Many travelers think of Chiang Rai as a peaceful province that has very little going on besides mountain trekking and hill-tribe visits. The city area, in particular, is often dismissed as not worthy for a visit. In fact, Chiang Rai offers a whole lot more in terms of activities. With ecotourism as the main theme, you will find nature a major part of your travel experience here.While Doi Mae Salong and The Golden Triangle are ideal for embarking on overnight treks and home-stays at hill-tribe villages, you don’t really need to go far to experience the area’s adventures. The Mae Kok River is one launching point for a journey to visit hidden waterfalls, hot springs, caves and hill-tribe villages near the city area. You can charter a long-tail boat and customise your own itinerary to include as many attractions as you desire. Then, there are other excursions, such as golfing, wellness spa experiences, cycling, or temple tours by tram.


If you are not scared of the dark and enjoy a walk into the unknown, then try Chiang Rai’s Wat Tham Pla (‘Fish Cave Temple’, but also called ‘Monkey Temple’). Burrowed into a huge rock face about 13km south of Mae Sai, this cave sits on a steep hill behind the main temple building. Climb up some 200 stone steps and you will be struck by the sight of towering limestone walls festooned in leafy green closing in on both sides.

Inside, the cave is pitch black, with two large chambers housing a Burmese-style bejeweled Bhudda image. Exit the other end, and a series of steps await you as well as an all-encompassing view of verdant jungle bordering Thailand, Burma and Laos – The Golden Triangle. Closer to Chiang Rai is Tham Phra (Buddha Cave), sitting on the bank of the Kok River, accessible by long-tail boat from the C.R. pier. Inside, it houses a Buddhist shrine with over 80 ancient Buddha images.

City Tour by Tram

If you visit Chiang Rai from November to January, take advantage of the sightseeing trams that run a fixed route to nine popular attractions. Starting at the King Mengrai’s Monument, the tram will make a stop at Chiang Rai Cultural Centre, Wat Phra Singh, Wat Phra Kaew, Wat Doi Ngam Muang, Wat Phra That Doi Jom Thong, Wat Ming Muang, Chiang Rai Clock Tower and Tung Gardens, before completing the loop at the monument. You can hop on and off at any point along the route. The service is free.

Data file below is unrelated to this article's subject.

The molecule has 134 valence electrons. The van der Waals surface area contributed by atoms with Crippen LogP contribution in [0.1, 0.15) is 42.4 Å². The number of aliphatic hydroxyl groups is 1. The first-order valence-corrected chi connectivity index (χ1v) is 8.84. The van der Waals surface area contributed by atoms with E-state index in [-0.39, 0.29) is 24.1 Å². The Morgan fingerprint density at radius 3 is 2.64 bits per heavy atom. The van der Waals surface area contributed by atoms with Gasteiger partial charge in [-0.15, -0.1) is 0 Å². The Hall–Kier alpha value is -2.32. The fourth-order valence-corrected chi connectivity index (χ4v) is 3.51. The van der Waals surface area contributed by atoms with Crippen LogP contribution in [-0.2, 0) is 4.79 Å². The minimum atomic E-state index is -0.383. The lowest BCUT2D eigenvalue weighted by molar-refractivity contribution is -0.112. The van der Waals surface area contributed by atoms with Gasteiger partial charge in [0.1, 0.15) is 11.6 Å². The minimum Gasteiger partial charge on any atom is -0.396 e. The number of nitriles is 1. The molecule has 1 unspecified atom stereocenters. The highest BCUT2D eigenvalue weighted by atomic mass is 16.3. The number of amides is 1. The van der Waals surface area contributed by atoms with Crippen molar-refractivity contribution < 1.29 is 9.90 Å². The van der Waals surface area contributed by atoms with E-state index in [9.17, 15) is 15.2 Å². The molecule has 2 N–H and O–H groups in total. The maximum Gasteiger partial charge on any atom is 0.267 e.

• Opening Hours: 09:00, 09:30, 13:00 and 13:30 daily
  • Location: King Mengrai the Great Monument


One of the best ways to appreciate Chiang Rai’s rustic backdrop and idyllic pace of life, cycling can be both fulfilling and fun. The city area is a good start for leisure cyclists, as it is relatively flat and safe. Serious cyclists can opt for one of the adventurous cycling tours that take you to up the mountains into far-flung wilderness, riding down dirt roads, rickety wooden bridges and rugged hilly paths. Overnight cycling tours offer the most challenge and can last from two to five days, or longer if you prefer. These are often combined with sightseeing along the Golden Triangle, elephant camps and at ethic hill-tribe communities.


Chiang Rai’s laid-back pace and a vast, picturesque sprawl of mountains set the stage for an enjoyable golfing outing. Out there, it’s you, the golf ball, the pleasant tunes of nature and nothing else.

Chiang Rai has two championship golf courses: Santiburi Country Club, designed by established golf course architect Robert Trent Jones, and Waterford Valley. Hugged by forested hills, the 18-hole Santiburi course (20 minutes from the city) is the top of its class and offers flat first nine with water obstacles and long, undulating fairways for the last nine. The par-72 Waterford Valley (45 minutes from the city), overlooking a vista of lush green valleys, is considered one of the most scenic golf courses in Thailand.

Hill-tribe Visits